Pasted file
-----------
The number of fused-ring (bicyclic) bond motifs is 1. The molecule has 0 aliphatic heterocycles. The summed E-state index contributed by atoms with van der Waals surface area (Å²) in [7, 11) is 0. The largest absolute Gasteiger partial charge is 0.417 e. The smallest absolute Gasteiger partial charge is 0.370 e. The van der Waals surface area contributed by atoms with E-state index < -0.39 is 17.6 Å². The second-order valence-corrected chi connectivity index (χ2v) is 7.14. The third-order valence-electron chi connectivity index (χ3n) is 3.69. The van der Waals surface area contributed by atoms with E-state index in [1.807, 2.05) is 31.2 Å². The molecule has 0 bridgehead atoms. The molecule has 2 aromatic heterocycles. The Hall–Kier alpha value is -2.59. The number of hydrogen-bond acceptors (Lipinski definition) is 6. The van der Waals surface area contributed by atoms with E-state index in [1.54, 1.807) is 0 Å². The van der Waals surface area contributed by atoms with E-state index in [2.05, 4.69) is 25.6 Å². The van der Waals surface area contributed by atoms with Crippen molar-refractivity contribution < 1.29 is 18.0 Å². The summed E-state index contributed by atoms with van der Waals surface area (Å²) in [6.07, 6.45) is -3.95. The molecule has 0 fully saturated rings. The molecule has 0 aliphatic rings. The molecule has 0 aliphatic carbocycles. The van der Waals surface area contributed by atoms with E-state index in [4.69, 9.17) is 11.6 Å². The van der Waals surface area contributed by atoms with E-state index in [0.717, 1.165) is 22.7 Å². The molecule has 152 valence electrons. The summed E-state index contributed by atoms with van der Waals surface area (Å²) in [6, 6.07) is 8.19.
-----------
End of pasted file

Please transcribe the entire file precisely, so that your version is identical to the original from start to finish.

The number of fused-ring (bicyclic) bond motifs is 1. The molecule has 0 aliphatic heterocycles. The summed E-state index contributed by atoms with van der Waals surface area (Å²) in [7, 11) is 0. The largest absolute Gasteiger partial charge is 0.417 e. The smallest absolute Gasteiger partial charge is 0.370 e. The van der Waals surface area contributed by atoms with E-state index < -0.39 is 17.6 Å². The second-order valence-corrected chi connectivity index (χ2v) is 7.14. The third-order valence-electron chi connectivity index (χ3n) is 3.69. The van der Waals surface area contributed by atoms with E-state index in [1.807, 2.05) is 31.2 Å². The molecule has 0 bridgehead atoms. The molecule has 2 aromatic heterocycles. The Hall–Kier alpha value is -2.59. The number of hydrogen-bond acceptors (Lipinski definition) is 6. The van der Waals surface area contributed by atoms with E-state index in [1.54, 1.807) is 0 Å². The van der Waals surface area contributed by atoms with E-state index in [2.05, 4.69) is 25.6 Å². The van der Waals surface area contributed by atoms with Crippen molar-refractivity contribution < 1.29 is 18.0 Å². The summed E-state index contributed by atoms with van der Waals surface area (Å²) in [6.07, 6.45) is -3.95. The molecule has 0 fully saturated rings. The molecule has 0 aliphatic rings. The molecule has 0 aliphatic carbocycles. The van der Waals surface area contributed by atoms with E-state index in [4.69, 9.17) is 11.6 Å². The van der Waals surface area contributed by atoms with E-state index in [0.717, 1.165) is 22.7 Å². The molecule has 152 valence electrons. The summed E-state index contributed by atoms with van der Waals surface area (Å²) in [6, 6.07) is 8.19.